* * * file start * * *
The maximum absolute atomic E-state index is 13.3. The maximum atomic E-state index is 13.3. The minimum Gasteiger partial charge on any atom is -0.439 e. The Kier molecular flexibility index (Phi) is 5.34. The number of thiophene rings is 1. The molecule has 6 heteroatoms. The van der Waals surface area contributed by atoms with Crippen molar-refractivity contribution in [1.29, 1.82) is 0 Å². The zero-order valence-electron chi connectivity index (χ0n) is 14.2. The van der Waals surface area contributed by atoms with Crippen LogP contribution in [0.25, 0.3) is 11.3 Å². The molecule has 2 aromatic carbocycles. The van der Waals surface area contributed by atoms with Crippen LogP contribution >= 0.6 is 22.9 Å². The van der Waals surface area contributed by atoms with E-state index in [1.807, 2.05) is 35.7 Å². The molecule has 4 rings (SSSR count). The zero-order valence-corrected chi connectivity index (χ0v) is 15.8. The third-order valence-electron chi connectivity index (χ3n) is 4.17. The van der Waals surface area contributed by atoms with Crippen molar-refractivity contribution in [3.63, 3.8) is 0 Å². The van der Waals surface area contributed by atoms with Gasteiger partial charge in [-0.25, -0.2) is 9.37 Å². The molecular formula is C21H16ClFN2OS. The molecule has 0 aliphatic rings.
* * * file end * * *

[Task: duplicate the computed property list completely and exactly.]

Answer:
The maximum absolute atomic E-state index is 13.3. The maximum atomic E-state index is 13.3. The minimum Gasteiger partial charge on any atom is -0.439 e. The Kier molecular flexibility index (Phi) is 5.34. The number of thiophene rings is 1. The molecule has 6 heteroatoms. The van der Waals surface area contributed by atoms with Crippen molar-refractivity contribution in [1.29, 1.82) is 0 Å². The zero-order valence-electron chi connectivity index (χ0n) is 14.2. The van der Waals surface area contributed by atoms with Crippen LogP contribution in [0.25, 0.3) is 11.3 Å². The molecule has 2 aromatic carbocycles. The van der Waals surface area contributed by atoms with Crippen LogP contribution >= 0.6 is 22.9 Å². The van der Waals surface area contributed by atoms with E-state index in [1.807, 2.05) is 35.7 Å². The molecule has 4 rings (SSSR count). The zero-order valence-corrected chi connectivity index (χ0v) is 15.8. The third-order valence-electron chi connectivity index (χ3n) is 4.17. The van der Waals surface area contributed by atoms with Crippen molar-refractivity contribution in [3.63, 3.8) is 0 Å². The van der Waals surface area contributed by atoms with Gasteiger partial charge in [-0.25, -0.2) is 9.37 Å². The molecular formula is C21H16ClFN2OS. The molecule has 0 aliphatic rings.